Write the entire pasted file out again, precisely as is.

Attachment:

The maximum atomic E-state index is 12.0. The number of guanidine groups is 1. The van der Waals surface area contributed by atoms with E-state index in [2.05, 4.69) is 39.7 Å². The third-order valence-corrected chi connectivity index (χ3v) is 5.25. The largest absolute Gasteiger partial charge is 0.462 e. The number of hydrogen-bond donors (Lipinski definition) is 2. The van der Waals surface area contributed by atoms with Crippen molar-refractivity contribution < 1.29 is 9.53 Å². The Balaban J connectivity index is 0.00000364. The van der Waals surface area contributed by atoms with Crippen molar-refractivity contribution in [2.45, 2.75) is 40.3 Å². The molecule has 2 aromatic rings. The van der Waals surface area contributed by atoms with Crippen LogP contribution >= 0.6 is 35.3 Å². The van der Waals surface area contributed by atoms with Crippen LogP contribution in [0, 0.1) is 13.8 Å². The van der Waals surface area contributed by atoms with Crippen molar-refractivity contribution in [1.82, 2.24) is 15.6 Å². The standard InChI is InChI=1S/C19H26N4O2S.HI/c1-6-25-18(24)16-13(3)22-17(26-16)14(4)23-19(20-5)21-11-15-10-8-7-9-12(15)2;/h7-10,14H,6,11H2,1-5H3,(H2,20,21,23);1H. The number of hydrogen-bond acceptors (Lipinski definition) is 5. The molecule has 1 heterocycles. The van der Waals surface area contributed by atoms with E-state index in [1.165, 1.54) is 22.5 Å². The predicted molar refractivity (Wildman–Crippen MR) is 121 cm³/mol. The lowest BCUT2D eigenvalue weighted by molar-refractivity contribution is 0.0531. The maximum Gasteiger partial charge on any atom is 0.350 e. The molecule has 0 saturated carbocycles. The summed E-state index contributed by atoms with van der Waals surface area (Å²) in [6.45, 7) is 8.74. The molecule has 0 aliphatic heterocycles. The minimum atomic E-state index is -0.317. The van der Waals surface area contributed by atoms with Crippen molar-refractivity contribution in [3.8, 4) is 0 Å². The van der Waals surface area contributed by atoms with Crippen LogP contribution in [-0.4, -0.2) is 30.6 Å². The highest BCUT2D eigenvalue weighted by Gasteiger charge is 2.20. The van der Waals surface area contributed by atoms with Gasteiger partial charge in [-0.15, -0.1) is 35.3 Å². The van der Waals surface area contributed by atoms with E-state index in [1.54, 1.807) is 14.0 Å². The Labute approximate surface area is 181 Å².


The maximum atomic E-state index is 12.0. The number of guanidine groups is 1. The van der Waals surface area contributed by atoms with E-state index in [2.05, 4.69) is 39.7 Å². The third-order valence-corrected chi connectivity index (χ3v) is 5.25. The largest absolute Gasteiger partial charge is 0.462 e. The number of hydrogen-bond donors (Lipinski definition) is 2. The van der Waals surface area contributed by atoms with Crippen molar-refractivity contribution < 1.29 is 9.53 Å². The Balaban J connectivity index is 0.00000364. The van der Waals surface area contributed by atoms with Crippen molar-refractivity contribution in [2.45, 2.75) is 40.3 Å². The molecule has 2 aromatic rings. The van der Waals surface area contributed by atoms with Crippen LogP contribution >= 0.6 is 35.3 Å². The van der Waals surface area contributed by atoms with Crippen LogP contribution in [0, 0.1) is 13.8 Å². The van der Waals surface area contributed by atoms with Crippen molar-refractivity contribution in [1.82, 2.24) is 15.6 Å². The standard InChI is InChI=1S/C19H26N4O2S.HI/c1-6-25-18(24)16-13(3)22-17(26-16)14(4)23-19(20-5)21-11-15-10-8-7-9-12(15)2;/h7-10,14H,6,11H2,1-5H3,(H2,20,21,23);1H. The number of hydrogen-bond acceptors (Lipinski definition) is 5. The molecule has 1 heterocycles. The van der Waals surface area contributed by atoms with E-state index in [1.165, 1.54) is 22.5 Å². The predicted molar refractivity (Wildman–Crippen MR) is 121 cm³/mol. The lowest BCUT2D eigenvalue weighted by molar-refractivity contribution is 0.0531. The maximum Gasteiger partial charge on any atom is 0.350 e. The molecule has 0 saturated carbocycles. The summed E-state index contributed by atoms with van der Waals surface area (Å²) in [6.45, 7) is 8.74. The molecule has 0 aliphatic heterocycles. The minimum atomic E-state index is -0.317. The van der Waals surface area contributed by atoms with Crippen molar-refractivity contribution in [3.8, 4) is 0 Å². The van der Waals surface area contributed by atoms with Crippen LogP contribution in [-0.4, -0.2) is 30.6 Å². The highest BCUT2D eigenvalue weighted by Gasteiger charge is 2.20. The van der Waals surface area contributed by atoms with Gasteiger partial charge in [-0.15, -0.1) is 35.3 Å². The van der Waals surface area contributed by atoms with E-state index in [1.54, 1.807) is 14.0 Å². The Labute approximate surface area is 181 Å².